Rw
post #130 of 136
Quote:
Originally Posted by Ron White View Post
I do the same thing as weems with visulazation. It is hard to explain, but the feelings are linked to some visual references, but not dominated by them. I never see my self skiing while visualizing, but sence what it feels like while I am skiing over the terrain. The visual aspect is secondary.
That I can imagine! Ok. Thanks!

I am actually learning to do both. Taking a hint from Maltz, I actually do a "theater of the mind" experiment and see myself on a screen. I've done this for both skiing and golf. Please note that I don't do this on-snow, but do it in place of on-snow when I can't be there. When on-snow, it's about 90+% feel with a visual reference. Anyway, in the Theater of the Mind I can practice perfectly. The more vividly, the better.

Does that make sense? It does take practice for me to learn to visualize myself, however.
post #131 of 136
There is an important difference imo.

I hear and I forget/
I see and I remember/
I do and I understand.

says very little about the teacher's contribution and assumes the doing and understanding is all copying, and no listening.

Tell me and I forget
Teach me and I remember
Involve me and I learn

attributed to one Benjamin Franklin, makes the distinction between learning and teaching and emphasises how the latter succeeds through pupil involvement, self discovery etc. It's just a different blah blah, but is very much not the 'just follow me' school. In fact it could be taken as a case for 'do as I say' and 'not as I do' where the former is not the end game but a nudge in that direction.
post #132 of 136
Thread Starter 
Thanks, daslider. That's good stuff. The only part I don't believe I understand is the last sentence. Care to expand on that?
post #133 of 136
Can't be very expansive right now. Putting it another way, rather than showing what the answer is or offering a correct final form to be copied, alternatively by a process of suggestion and provocation the learner is nudged in the right direction to discover this for himself. Joubert talks about this sort of thing at the start of 'Skiing an Art and a Technique' where he rejects fixed movements in favour of feelings. I suppose it rejects the idea of simply trying to mimick a good skier's actions. Harb's phantom move is by his own admission not an end but a means. Lito talking about 'quiet relaxed upper body' is actually nonsense, but the illusion has its uses.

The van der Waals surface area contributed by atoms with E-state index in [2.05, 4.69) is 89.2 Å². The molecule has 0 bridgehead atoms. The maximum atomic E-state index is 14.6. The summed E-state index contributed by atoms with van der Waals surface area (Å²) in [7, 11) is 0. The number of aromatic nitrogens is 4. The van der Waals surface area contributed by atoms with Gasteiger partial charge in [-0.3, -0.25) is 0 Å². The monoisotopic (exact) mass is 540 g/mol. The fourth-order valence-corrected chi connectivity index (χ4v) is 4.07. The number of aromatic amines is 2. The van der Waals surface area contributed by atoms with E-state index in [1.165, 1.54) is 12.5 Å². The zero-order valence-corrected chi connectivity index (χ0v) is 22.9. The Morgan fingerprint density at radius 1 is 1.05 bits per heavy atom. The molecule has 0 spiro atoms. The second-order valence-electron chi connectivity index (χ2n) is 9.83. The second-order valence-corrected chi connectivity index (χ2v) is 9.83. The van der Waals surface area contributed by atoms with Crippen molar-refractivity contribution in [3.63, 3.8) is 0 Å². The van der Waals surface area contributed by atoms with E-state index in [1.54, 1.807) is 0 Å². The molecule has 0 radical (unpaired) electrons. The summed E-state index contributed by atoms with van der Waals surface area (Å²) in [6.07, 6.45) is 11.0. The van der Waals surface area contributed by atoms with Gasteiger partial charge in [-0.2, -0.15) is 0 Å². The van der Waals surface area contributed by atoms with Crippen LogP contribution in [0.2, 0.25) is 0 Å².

post #134 of 136
Wouldn't this be guided discovery? We take them down a path and let them explore the sensations, movements as they work out how to get there on their own.
post #135 of 136
Quote:
Originally Posted by Ron White View Post
ssh,

It is hard to explain, but the feelings are linked to some visual references, but not dominated by them. I never see my self skiing while visualizing, but sence what it feels like while I am skiing over the terrain. The visual aspect is secondary.

Rw
Exactly. Nolo tells me that what I'm actually doing is neuro-muscular programming of myself. I buy that very easily.
post #136 of 136
On the issue of styles and MB inventories--I think all of that works and is really valuable to know about. And I'm aware of them on some intuitive level.

However, what sticks in my mind more is that when I have a lesson that works, the student will rarely report, "You matched my style of learning perfectly." She will often report that the demonstrations were real demonstrations in that the movement patterns and sequences were clear and understandable. And she will more often report, "You made me feel like I could really do this." And she will most often report, "You said it in a way that I could really understand."

I like these comments because they speak to and recognize my attempts at conscious competence regarding these areas.

1. I try to make every turn as if it were the most important of my life and the most fun possible--at whatever speed. I also try to let my body speak with the turn--not to exaggerate, but rather to really express the movement I'm trying to convey. This is why working on ones skiing is so critical for the teacher. You can't do this to the level you should unless you spend a lot of time slow skiing with precision, fluidity, and full awareness.
2. I fully believe that everyone really can ski perfectly within their speed envelope, and I am tenacious about that. I advocate for their potential.
3. I spend a lot of effort on conceptualizing and articulating in a way that minimizes the interpreting necessary on the part of the students. My hope is to "talk" directly to their neuro-muscular systems, somehow bypassing their filters.

I don't succeed at these all the time. I may not even succeed half of the time. But when I do...when I do my part of the collaboration...the students seem to be able to do their parts more easily. And then, the results are magical.